US automotive parts giant AutoZone has disclosed that it suffered a data breach linked to this year’s cyberattack on third-party digital services provider MOVEit. This adds tens of thousands more people to the list of those affected by the attack.
AutoZone made the disclosure to the state of Maine, which imposes strict reporting requirements on any data breach affecting its residents, saying that just shy of 185,000 people across the US may have been impacted.
In a letter to potential victims, – which operates around 7,000 auto parts stores across America – said it had confirmed in August that the “exploitation of the vulnerability in the MOVEit application had resulted in the exfiltration of certain data.”
However, it did not make the disclosure to victims until November 21st, according to the Maine Attorney General, and even then only said that names or “other personal identifiers” and Social Security numbers had been exposed.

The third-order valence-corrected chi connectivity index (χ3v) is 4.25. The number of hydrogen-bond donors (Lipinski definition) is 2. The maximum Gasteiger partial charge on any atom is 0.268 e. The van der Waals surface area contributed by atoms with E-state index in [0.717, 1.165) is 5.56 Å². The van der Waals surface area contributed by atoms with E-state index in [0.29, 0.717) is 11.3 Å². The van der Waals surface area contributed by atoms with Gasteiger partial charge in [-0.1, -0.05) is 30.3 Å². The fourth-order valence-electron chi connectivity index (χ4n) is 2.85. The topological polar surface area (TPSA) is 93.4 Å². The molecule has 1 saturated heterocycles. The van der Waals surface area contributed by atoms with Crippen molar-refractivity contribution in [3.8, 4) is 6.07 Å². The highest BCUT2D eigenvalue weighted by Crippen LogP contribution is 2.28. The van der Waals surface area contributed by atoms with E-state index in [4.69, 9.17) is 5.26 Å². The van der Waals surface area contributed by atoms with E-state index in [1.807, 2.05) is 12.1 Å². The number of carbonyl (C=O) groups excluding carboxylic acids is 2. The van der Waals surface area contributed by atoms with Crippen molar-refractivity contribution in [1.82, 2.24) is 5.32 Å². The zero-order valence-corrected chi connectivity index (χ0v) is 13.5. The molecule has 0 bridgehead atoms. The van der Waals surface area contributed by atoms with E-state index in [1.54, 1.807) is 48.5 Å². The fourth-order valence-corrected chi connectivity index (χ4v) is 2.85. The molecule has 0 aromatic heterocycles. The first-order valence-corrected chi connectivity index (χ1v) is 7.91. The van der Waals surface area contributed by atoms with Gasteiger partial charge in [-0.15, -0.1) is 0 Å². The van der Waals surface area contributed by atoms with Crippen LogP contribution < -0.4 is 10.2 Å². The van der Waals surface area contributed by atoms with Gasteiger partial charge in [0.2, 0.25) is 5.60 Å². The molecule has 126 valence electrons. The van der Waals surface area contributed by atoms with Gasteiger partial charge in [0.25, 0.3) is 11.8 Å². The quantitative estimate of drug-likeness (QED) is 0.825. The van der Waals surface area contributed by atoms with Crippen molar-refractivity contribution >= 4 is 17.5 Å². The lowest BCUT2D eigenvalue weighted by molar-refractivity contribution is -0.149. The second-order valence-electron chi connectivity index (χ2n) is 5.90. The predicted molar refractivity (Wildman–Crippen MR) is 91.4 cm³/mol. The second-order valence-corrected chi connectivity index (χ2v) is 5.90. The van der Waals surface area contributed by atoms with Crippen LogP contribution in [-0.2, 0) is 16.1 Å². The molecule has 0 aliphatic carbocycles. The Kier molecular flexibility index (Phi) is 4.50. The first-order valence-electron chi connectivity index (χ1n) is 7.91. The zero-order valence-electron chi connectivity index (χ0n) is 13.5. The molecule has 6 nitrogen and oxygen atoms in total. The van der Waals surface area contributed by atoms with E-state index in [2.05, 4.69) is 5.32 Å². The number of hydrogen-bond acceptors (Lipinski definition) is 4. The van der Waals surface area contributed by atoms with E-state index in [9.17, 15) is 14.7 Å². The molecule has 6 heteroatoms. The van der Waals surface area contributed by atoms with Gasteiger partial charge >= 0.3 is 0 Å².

“AutoZone became aware that an unauthorized third party exploited a vulnerability associated with MOVEit and exfiltrated certain data from an AutoZone system that supports the MOVEit application,” said the company.
“As has been widely reported, over two thousand organizations around the world were impacted by the vulnerability in the MOVEit Transfer application. Upon becoming aware of this situation, AutoZone commenced an investigation, retained outside experts, and took measures to assess and remediate.”
The company has offered a year’s free credit monitoring to victims, which has become pretty much the standard compensation offered in the wake of the MOVEit cyberattack, which was launched by ransomware gang Cl0p in June.
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